Each day from dawn to dusk Sisyphus strained under his load of heavy bombs as he struggled up the mountain. It was slavish, back-breaking work. He sweated and groaned as he inched his way toward the top of the mountain.
Always, before he reached the top, the bombs were taken from him and loaded onto bomber aircraft. Sisyphus would stand and wipe his brow as he watched the planes take off into the darkening sky on their way to destroy yet more peasant villages somewhere far away.
Sisyphus believed that he was condemned by fate to carry the bombs up the mountain each day of his life. Since he never reached the top, each sunrise he began anew his arduous and debilitating task.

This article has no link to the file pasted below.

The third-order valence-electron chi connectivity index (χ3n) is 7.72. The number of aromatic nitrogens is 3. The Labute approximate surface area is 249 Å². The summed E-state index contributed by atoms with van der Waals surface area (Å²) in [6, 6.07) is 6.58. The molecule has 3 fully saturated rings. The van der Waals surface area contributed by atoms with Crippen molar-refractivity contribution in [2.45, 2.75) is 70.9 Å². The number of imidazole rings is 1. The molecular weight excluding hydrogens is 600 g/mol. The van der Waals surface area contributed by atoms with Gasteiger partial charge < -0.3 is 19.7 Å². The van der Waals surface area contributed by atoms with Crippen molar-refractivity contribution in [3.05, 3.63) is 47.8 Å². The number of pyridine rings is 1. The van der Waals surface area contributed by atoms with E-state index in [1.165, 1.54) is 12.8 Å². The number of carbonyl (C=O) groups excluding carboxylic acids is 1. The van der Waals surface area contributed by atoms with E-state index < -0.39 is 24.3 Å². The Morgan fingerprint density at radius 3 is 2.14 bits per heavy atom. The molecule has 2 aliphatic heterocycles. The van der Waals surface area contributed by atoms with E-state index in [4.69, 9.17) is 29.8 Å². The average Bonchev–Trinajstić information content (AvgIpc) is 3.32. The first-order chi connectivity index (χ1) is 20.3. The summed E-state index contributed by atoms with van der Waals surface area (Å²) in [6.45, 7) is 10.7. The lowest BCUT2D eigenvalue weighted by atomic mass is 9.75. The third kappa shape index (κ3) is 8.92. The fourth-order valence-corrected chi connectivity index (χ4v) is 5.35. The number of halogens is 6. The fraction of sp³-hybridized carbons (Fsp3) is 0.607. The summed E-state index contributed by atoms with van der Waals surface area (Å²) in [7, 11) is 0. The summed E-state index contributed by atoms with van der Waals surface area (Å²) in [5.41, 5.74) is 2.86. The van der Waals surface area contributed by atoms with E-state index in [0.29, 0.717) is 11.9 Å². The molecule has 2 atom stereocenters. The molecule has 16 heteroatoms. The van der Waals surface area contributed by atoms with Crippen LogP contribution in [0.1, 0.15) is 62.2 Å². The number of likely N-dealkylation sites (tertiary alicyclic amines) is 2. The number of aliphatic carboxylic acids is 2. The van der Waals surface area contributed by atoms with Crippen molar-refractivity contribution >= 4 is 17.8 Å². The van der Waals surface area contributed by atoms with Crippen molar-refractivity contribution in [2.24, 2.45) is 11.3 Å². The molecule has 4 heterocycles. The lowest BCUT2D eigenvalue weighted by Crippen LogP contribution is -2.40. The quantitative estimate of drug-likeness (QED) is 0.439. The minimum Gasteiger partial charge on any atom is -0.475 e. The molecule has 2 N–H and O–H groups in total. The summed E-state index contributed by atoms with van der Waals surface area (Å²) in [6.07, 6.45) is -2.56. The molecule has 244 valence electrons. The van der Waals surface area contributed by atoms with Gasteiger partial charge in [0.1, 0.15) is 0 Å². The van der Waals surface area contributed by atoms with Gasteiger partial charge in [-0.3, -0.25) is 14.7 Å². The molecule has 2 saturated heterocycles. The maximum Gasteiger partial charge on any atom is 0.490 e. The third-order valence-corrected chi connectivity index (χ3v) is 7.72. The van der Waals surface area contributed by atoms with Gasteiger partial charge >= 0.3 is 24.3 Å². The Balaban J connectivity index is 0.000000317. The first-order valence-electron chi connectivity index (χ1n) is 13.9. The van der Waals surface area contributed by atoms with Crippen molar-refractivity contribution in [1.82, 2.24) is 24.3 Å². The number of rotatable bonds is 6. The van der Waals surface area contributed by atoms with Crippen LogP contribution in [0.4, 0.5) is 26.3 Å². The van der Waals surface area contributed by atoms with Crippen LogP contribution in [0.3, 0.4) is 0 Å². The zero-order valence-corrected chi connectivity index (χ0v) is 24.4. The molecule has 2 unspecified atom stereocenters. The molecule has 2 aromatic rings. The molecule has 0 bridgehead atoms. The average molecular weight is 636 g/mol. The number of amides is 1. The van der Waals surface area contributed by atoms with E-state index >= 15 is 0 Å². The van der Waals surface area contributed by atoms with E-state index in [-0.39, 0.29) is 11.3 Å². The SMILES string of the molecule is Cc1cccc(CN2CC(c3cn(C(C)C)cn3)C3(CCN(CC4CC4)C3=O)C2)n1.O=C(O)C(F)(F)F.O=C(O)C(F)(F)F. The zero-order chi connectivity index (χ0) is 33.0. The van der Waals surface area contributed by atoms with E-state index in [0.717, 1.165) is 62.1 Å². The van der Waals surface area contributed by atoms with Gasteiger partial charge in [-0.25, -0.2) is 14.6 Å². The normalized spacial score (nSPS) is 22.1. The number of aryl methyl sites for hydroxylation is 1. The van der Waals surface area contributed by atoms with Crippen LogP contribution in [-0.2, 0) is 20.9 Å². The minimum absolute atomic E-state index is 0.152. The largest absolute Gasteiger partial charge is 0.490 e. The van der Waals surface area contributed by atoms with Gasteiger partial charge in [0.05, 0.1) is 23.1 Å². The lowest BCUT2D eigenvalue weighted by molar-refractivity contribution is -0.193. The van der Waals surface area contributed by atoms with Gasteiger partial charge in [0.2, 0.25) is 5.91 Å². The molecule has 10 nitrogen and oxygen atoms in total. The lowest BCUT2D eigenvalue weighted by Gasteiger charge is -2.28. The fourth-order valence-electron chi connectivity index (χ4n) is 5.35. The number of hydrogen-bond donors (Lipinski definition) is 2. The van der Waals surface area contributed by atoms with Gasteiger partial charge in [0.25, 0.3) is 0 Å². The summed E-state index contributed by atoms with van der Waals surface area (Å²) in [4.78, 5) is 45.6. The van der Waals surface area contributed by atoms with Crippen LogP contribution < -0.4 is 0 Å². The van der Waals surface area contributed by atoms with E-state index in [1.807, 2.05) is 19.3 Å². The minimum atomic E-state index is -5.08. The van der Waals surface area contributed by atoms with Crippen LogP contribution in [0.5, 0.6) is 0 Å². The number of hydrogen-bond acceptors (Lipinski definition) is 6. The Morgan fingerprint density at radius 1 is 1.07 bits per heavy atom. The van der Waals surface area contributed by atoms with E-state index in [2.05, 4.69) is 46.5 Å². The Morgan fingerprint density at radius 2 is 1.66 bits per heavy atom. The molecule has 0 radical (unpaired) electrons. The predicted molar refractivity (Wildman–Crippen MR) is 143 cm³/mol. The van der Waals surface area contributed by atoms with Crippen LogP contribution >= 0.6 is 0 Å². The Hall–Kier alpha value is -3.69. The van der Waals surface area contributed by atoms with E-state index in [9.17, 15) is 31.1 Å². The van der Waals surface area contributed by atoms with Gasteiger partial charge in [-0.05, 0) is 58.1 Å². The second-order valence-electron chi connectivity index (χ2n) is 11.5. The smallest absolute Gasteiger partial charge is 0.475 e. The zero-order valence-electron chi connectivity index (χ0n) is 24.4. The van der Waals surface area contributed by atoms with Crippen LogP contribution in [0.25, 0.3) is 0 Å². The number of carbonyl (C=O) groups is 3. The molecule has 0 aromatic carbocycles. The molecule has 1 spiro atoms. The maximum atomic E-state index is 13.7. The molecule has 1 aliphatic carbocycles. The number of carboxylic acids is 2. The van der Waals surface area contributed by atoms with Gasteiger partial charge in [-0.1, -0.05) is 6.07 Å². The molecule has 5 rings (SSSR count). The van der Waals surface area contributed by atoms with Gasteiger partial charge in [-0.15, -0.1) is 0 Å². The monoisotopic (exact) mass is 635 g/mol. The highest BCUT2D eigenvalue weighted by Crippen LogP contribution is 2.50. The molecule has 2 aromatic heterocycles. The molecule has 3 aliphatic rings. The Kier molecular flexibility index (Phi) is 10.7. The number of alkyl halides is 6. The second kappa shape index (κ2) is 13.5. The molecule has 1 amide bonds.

Strangely, Sisyphus was happy in his work, as were those who loaded the bombs onto the planes and those who dropped the bombs on peasant villages. As Sisyphus often repeated, “It is a job and it fills my days.”
Sisyphus with bombs contributes his labors to the war system, as so many of us do. Let us work to disarm Sisyphus and give him back his rock. Our reward will be saving peasant villages and their inhabitants from destruction and the world from annihilation. By our efforts, we may even save ourselves. It is the Sisyphean task of our time.
David Krieger is president of the Nuclear Age Peace Foundation (www.wagingpeace.org).